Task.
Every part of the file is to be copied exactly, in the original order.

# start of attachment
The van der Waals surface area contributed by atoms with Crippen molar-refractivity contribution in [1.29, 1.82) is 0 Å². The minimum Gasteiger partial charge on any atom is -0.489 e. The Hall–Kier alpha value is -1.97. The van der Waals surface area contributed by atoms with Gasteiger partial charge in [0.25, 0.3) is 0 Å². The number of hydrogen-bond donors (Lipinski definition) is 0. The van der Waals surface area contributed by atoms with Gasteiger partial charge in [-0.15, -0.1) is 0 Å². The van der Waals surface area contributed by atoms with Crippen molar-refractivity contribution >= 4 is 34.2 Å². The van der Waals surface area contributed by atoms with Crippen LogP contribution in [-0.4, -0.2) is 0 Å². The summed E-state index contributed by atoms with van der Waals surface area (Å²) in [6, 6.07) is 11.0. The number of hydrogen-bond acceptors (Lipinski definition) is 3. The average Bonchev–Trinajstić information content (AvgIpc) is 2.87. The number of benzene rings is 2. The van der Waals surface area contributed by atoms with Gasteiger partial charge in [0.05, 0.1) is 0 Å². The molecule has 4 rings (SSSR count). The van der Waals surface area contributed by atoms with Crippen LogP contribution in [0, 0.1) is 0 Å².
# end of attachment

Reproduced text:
The van der Waals surface area contributed by atoms with Crippen molar-refractivity contribution in [1.29, 1.82) is 0 Å². The minimum Gasteiger partial charge on any atom is -0.489 e. The Hall–Kier alpha value is -1.97. The van der Waals surface area contributed by atoms with Gasteiger partial charge in [0.25, 0.3) is 0 Å². The number of hydrogen-bond donors (Lipinski definition) is 0. The van der Waals surface area contributed by atoms with Gasteiger partial charge in [-0.15, -0.1) is 0 Å². The van der Waals surface area contributed by atoms with Crippen molar-refractivity contribution >= 4 is 34.2 Å². The van der Waals surface area contributed by atoms with Crippen LogP contribution in [-0.4, -0.2) is 0 Å². The summed E-state index contributed by atoms with van der Waals surface area (Å²) in [6, 6.07) is 11.0. The number of hydrogen-bond acceptors (Lipinski definition) is 3. The average Bonchev–Trinajstić information content (AvgIpc) is 2.87. The number of benzene rings is 2. The van der Waals surface area contributed by atoms with Gasteiger partial charge in [0.05, 0.1) is 0 Å². The molecule has 4 rings (SSSR count). The van der Waals surface area contributed by atoms with Crippen LogP contribution in [0, 0.1) is 0 Å².